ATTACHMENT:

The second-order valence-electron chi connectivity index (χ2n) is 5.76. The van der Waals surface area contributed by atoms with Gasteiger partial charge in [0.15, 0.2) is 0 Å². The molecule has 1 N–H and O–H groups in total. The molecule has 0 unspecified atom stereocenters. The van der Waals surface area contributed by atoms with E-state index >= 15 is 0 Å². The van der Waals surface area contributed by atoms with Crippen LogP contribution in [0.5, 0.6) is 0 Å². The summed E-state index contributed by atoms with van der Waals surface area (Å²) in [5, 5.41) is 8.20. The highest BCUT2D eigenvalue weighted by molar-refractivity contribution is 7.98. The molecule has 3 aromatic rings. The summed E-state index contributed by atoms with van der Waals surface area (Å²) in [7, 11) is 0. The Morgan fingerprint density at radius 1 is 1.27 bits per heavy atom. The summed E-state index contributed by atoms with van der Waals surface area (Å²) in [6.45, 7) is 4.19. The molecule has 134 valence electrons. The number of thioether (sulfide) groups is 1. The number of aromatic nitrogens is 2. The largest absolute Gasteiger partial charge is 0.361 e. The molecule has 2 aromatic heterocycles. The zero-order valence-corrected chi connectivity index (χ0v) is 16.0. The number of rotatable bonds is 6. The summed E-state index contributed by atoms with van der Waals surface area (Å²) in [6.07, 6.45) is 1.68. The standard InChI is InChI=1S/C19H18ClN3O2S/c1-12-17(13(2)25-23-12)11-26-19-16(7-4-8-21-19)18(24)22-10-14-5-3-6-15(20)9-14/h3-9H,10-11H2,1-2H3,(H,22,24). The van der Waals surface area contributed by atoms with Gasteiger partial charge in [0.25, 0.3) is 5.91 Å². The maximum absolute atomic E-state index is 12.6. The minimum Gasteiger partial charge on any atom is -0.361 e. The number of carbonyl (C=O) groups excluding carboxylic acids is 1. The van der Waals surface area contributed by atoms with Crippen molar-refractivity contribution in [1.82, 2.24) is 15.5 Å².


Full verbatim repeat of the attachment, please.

The second-order valence-electron chi connectivity index (χ2n) is 5.76. The van der Waals surface area contributed by atoms with Gasteiger partial charge in [0.15, 0.2) is 0 Å². The molecule has 1 N–H and O–H groups in total. The molecule has 0 unspecified atom stereocenters. The van der Waals surface area contributed by atoms with E-state index >= 15 is 0 Å². The van der Waals surface area contributed by atoms with Crippen LogP contribution in [0.5, 0.6) is 0 Å². The summed E-state index contributed by atoms with van der Waals surface area (Å²) in [5, 5.41) is 8.20. The highest BCUT2D eigenvalue weighted by molar-refractivity contribution is 7.98. The molecule has 3 aromatic rings. The summed E-state index contributed by atoms with van der Waals surface area (Å²) in [7, 11) is 0. The Morgan fingerprint density at radius 1 is 1.27 bits per heavy atom. The summed E-state index contributed by atoms with van der Waals surface area (Å²) in [6.45, 7) is 4.19. The molecule has 134 valence electrons. The number of thioether (sulfide) groups is 1. The number of aromatic nitrogens is 2. The largest absolute Gasteiger partial charge is 0.361 e. The molecule has 2 aromatic heterocycles. The zero-order valence-corrected chi connectivity index (χ0v) is 16.0. The number of rotatable bonds is 6. The summed E-state index contributed by atoms with van der Waals surface area (Å²) in [6.07, 6.45) is 1.68. The standard InChI is InChI=1S/C19H18ClN3O2S/c1-12-17(13(2)25-23-12)11-26-19-16(7-4-8-21-19)18(24)22-10-14-5-3-6-15(20)9-14/h3-9H,10-11H2,1-2H3,(H,22,24). The van der Waals surface area contributed by atoms with Gasteiger partial charge in [0.25, 0.3) is 5.91 Å². The maximum absolute atomic E-state index is 12.6. The minimum Gasteiger partial charge on any atom is -0.361 e. The number of carbonyl (C=O) groups excluding carboxylic acids is 1. The van der Waals surface area contributed by atoms with Crippen molar-refractivity contribution in [1.82, 2.24) is 15.5 Å².